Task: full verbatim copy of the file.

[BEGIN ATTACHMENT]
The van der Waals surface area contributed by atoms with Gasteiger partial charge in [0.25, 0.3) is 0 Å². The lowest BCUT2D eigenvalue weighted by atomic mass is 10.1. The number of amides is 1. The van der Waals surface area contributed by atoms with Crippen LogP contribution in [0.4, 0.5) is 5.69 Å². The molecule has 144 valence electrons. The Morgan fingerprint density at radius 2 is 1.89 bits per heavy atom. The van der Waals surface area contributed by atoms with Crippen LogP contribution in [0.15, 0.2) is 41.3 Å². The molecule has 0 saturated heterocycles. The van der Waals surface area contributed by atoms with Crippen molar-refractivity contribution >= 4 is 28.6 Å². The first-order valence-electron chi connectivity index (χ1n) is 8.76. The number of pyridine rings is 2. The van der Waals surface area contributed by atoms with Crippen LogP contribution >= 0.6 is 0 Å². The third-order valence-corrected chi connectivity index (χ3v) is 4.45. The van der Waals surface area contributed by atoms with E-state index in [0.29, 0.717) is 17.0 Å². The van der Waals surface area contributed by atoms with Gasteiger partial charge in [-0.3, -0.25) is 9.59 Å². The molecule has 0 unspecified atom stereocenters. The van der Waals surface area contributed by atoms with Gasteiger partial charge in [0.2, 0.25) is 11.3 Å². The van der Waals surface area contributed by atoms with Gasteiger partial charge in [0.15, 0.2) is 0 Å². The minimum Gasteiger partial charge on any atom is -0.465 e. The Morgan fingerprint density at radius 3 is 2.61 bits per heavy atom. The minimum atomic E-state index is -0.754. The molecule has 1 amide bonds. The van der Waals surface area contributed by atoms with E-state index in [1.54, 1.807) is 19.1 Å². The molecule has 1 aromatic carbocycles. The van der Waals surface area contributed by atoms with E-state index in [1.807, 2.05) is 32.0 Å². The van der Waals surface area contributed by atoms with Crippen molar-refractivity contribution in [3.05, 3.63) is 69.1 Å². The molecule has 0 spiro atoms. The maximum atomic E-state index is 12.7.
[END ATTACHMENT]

The van der Waals surface area contributed by atoms with Gasteiger partial charge in [0.25, 0.3) is 0 Å². The lowest BCUT2D eigenvalue weighted by atomic mass is 10.1. The number of amides is 1. The van der Waals surface area contributed by atoms with Crippen LogP contribution in [0.4, 0.5) is 5.69 Å². The molecule has 144 valence electrons. The Morgan fingerprint density at radius 2 is 1.89 bits per heavy atom. The van der Waals surface area contributed by atoms with Crippen LogP contribution in [0.15, 0.2) is 41.3 Å². The molecule has 0 saturated heterocycles. The van der Waals surface area contributed by atoms with Crippen molar-refractivity contribution >= 4 is 28.6 Å². The first-order valence-electron chi connectivity index (χ1n) is 8.76. The number of pyridine rings is 2. The van der Waals surface area contributed by atoms with Crippen LogP contribution >= 0.6 is 0 Å². The third-order valence-corrected chi connectivity index (χ3v) is 4.45. The van der Waals surface area contributed by atoms with E-state index in [0.29, 0.717) is 17.0 Å². The van der Waals surface area contributed by atoms with Gasteiger partial charge in [-0.3, -0.25) is 9.59 Å². The molecule has 0 unspecified atom stereocenters. The van der Waals surface area contributed by atoms with Gasteiger partial charge in [0.2, 0.25) is 11.3 Å². The van der Waals surface area contributed by atoms with Gasteiger partial charge in [0.15, 0.2) is 0 Å². The minimum Gasteiger partial charge on any atom is -0.465 e. The Morgan fingerprint density at radius 3 is 2.61 bits per heavy atom. The minimum atomic E-state index is -0.754. The molecule has 1 amide bonds. The van der Waals surface area contributed by atoms with E-state index in [1.54, 1.807) is 19.1 Å². The molecule has 1 aromatic carbocycles. The van der Waals surface area contributed by atoms with E-state index in [1.807, 2.05) is 32.0 Å². The van der Waals surface area contributed by atoms with Crippen molar-refractivity contribution in [3.05, 3.63) is 69.1 Å². The molecule has 0 spiro atoms. The maximum atomic E-state index is 12.7.